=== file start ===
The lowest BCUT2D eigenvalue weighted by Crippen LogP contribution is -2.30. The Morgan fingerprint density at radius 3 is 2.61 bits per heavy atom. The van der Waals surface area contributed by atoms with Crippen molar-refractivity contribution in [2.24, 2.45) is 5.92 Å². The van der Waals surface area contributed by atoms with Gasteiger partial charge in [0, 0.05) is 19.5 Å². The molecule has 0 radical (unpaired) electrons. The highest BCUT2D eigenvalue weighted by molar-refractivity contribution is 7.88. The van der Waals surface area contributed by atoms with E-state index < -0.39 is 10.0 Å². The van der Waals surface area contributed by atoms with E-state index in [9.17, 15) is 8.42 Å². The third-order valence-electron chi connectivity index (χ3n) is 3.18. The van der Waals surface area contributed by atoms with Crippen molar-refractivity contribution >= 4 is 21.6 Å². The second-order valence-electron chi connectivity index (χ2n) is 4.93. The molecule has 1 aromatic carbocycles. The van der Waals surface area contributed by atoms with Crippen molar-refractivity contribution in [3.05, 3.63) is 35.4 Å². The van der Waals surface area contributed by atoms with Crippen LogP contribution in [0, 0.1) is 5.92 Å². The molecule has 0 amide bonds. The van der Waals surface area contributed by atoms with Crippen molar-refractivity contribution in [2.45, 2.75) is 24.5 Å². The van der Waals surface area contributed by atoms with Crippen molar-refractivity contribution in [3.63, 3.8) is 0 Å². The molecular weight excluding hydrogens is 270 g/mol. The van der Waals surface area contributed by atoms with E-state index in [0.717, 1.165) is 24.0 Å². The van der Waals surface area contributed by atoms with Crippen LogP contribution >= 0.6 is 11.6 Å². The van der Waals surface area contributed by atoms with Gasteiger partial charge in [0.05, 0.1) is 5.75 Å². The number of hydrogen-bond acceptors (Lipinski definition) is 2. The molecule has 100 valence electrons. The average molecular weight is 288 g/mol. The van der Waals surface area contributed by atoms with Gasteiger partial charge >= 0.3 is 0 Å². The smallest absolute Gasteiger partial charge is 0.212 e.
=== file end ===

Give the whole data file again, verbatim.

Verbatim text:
The lowest BCUT2D eigenvalue weighted by Crippen LogP contribution is -2.30. The Morgan fingerprint density at radius 3 is 2.61 bits per heavy atom. The van der Waals surface area contributed by atoms with Crippen molar-refractivity contribution in [2.24, 2.45) is 5.92 Å². The van der Waals surface area contributed by atoms with Gasteiger partial charge in [0, 0.05) is 19.5 Å². The molecule has 0 radical (unpaired) electrons. The highest BCUT2D eigenvalue weighted by molar-refractivity contribution is 7.88. The van der Waals surface area contributed by atoms with E-state index < -0.39 is 10.0 Å². The van der Waals surface area contributed by atoms with E-state index in [9.17, 15) is 8.42 Å². The third-order valence-electron chi connectivity index (χ3n) is 3.18. The van der Waals surface area contributed by atoms with Crippen molar-refractivity contribution >= 4 is 21.6 Å². The second-order valence-electron chi connectivity index (χ2n) is 4.93. The molecule has 1 aromatic carbocycles. The van der Waals surface area contributed by atoms with Crippen molar-refractivity contribution in [3.05, 3.63) is 35.4 Å². The van der Waals surface area contributed by atoms with Crippen LogP contribution in [0, 0.1) is 5.92 Å². The molecule has 0 amide bonds. The van der Waals surface area contributed by atoms with Crippen molar-refractivity contribution in [2.45, 2.75) is 24.5 Å². The van der Waals surface area contributed by atoms with Crippen molar-refractivity contribution in [3.63, 3.8) is 0 Å². The molecular weight excluding hydrogens is 270 g/mol. The van der Waals surface area contributed by atoms with E-state index in [0.717, 1.165) is 24.0 Å². The van der Waals surface area contributed by atoms with Crippen LogP contribution >= 0.6 is 11.6 Å². The van der Waals surface area contributed by atoms with Gasteiger partial charge in [0.05, 0.1) is 5.75 Å². The number of hydrogen-bond acceptors (Lipinski definition) is 2. The molecule has 100 valence electrons. The average molecular weight is 288 g/mol. The van der Waals surface area contributed by atoms with Gasteiger partial charge >= 0.3 is 0 Å². The smallest absolute Gasteiger partial charge is 0.212 e.